Bill calls for protections to maintain a free and open internet after FCC repeals federal net neutrality protections
January 3, 2018
Sacramento – Today, Senator Scott Wiener (D-San Francisco) will introduce legislation to establish net neutrality protections in California. This is the first day the California Legislature is in session since the Federal Communications Commission (FCC) repealed net neutrality on December 14 of last year. At that time, Senator Wiener announced he would introduce legislation to require net neutrality in California.
California, New York, Washington, and likely more states are challenging both internet providers and the reach of the federal government.
January 2, 2018
“We all agree that in an ideal world it should be handled at the federal level,” says California state senator Scott Wiener. “But if the federal government’s going to abdicate, then we need to take action, and I’m glad that a number of states are looking at this.”
“Net neutrality is essential to our 21st century democracy, and we need to be sure that people can access websites and information freely and fairly,” Sen. Scott Wiener (D-San Francisco) said in a statement. “If the FCC is going to destroy net neutrality and create a system that favors certain websites just because they can pay more money, California must step in and ensure open internet access.”
When Gov. Jerry Brown signed into law a bill to modernize California’s outdated HIV laws, the national movement to end criminal prosecutions based on a person’s HIV-positive status achieved a great milestone. The enactment of Senate Bill 239, sponsored by state Sen. Scott Wiener and Assemblymember Todd Gloria, moves California to the forefront in eliminating the stigma that arises for people living with HIV from these types of prosecutions. Lambda Legal is proud to have cosponsored this bill and excited to be a national leader of the movement to end these unjust, unhelpful, and affirmatively harmful laws.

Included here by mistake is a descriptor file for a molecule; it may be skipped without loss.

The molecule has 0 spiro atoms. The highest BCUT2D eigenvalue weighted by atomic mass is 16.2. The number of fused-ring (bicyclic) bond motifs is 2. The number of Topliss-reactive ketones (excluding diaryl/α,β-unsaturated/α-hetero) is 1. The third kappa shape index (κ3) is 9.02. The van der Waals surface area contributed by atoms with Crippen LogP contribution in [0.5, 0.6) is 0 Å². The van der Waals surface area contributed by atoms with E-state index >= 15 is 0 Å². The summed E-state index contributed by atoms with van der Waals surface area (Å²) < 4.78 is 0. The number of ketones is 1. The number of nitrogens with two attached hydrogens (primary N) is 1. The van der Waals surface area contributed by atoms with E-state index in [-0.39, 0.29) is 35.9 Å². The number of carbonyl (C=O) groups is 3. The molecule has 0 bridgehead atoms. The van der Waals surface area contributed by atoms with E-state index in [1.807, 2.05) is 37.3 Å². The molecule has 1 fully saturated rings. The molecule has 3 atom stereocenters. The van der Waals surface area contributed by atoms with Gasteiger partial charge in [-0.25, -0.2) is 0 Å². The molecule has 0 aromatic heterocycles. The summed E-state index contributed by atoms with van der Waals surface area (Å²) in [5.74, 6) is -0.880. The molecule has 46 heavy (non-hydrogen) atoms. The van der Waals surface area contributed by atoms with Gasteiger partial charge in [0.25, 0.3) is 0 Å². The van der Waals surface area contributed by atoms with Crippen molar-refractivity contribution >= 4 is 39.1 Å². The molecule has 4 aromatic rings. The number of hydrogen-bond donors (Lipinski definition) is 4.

Californians who don’t identify themselves as male or female will soon be able to get a gender-neutral birth certificate.
Until now, people who wanted to obtain a nonbinary gender designation had to get a physician’s affidavit stating that they had undergone treatment for the purpose of gender transition. That’s what A. T. Furuya, a 35-year-old advocate for transgender youth at the San Diego LGBT Community Center, had to do to become one of the first people in the country to obtain a legally designated gender that is neither male nor female.
Homelessness has many faces, each with its unique story and set of challenges. As a state, we sometimes do a good job recognizing this reality by focusing resources, for example, on veterans or homeless families. Yet, we continually ignore one group with unique needs: our youth.
These laws treat people living with HIV differently than those living with other serious communicable diseases and can result in felony prosecution, even when the individual does not engage in any behavior that could result in transmission of HIV. Criminalizing people living with HIV in this way is a discriminatory and stigmatizing relic from decades of homophobia, misunderstanding, and outdated AIDS hysteria. SB 239, by Senator Scott Wiener (D-San Francisco) and Assemblymember Todd Gloria (D-San Diego), would modernize HIV criminal laws and bring them in line with evidence-based means to prevent the spread of HIV.
"One segment of our homeless population that has not received enough focus, resources, and attention, and too often are invisible to the population are youth," said Senator Scott Wiener of San Francisco.
One bill can’t fix the California housing crisis. But SB 35 is a big step in the right direction, and will enable more people to move to hugely productive areas of California and grow the American economy as a whole. The whole country should be celebrating.